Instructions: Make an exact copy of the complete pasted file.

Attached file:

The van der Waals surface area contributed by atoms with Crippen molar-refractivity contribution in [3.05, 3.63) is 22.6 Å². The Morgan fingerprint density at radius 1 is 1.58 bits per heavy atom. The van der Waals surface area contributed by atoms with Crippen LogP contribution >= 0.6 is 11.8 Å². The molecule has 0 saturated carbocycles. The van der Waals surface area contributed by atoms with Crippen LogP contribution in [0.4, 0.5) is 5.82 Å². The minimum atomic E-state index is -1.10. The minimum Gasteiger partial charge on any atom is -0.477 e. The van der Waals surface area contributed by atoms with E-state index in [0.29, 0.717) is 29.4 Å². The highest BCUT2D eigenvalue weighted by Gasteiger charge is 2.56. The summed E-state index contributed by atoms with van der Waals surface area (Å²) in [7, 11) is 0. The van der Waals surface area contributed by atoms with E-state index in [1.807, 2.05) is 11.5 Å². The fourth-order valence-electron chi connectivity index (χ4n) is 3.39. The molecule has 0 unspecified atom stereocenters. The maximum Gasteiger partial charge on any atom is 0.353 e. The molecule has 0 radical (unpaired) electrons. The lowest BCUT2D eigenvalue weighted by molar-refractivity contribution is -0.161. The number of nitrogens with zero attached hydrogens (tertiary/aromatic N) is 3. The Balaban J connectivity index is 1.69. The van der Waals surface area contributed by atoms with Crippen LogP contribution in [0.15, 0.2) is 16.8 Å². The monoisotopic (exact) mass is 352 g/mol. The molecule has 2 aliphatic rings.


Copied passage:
The van der Waals surface area contributed by atoms with Crippen molar-refractivity contribution in [3.05, 3.63) is 22.6 Å². The Morgan fingerprint density at radius 1 is 1.58 bits per heavy atom. The van der Waals surface area contributed by atoms with Crippen LogP contribution >= 0.6 is 11.8 Å². The molecule has 0 saturated carbocycles. The van der Waals surface area contributed by atoms with Crippen LogP contribution in [0.4, 0.5) is 5.82 Å². The minimum atomic E-state index is -1.10. The minimum Gasteiger partial charge on any atom is -0.477 e. The van der Waals surface area contributed by atoms with E-state index in [0.29, 0.717) is 29.4 Å². The highest BCUT2D eigenvalue weighted by Gasteiger charge is 2.56. The summed E-state index contributed by atoms with van der Waals surface area (Å²) in [7, 11) is 0. The van der Waals surface area contributed by atoms with E-state index in [1.807, 2.05) is 11.5 Å². The fourth-order valence-electron chi connectivity index (χ4n) is 3.39. The molecule has 0 unspecified atom stereocenters. The maximum Gasteiger partial charge on any atom is 0.353 e. The molecule has 0 radical (unpaired) electrons. The lowest BCUT2D eigenvalue weighted by molar-refractivity contribution is -0.161. The number of nitrogens with zero attached hydrogens (tertiary/aromatic N) is 3. The Balaban J connectivity index is 1.69. The van der Waals surface area contributed by atoms with Crippen LogP contribution in [0.15, 0.2) is 16.8 Å². The monoisotopic (exact) mass is 352 g/mol. The molecule has 2 aliphatic rings.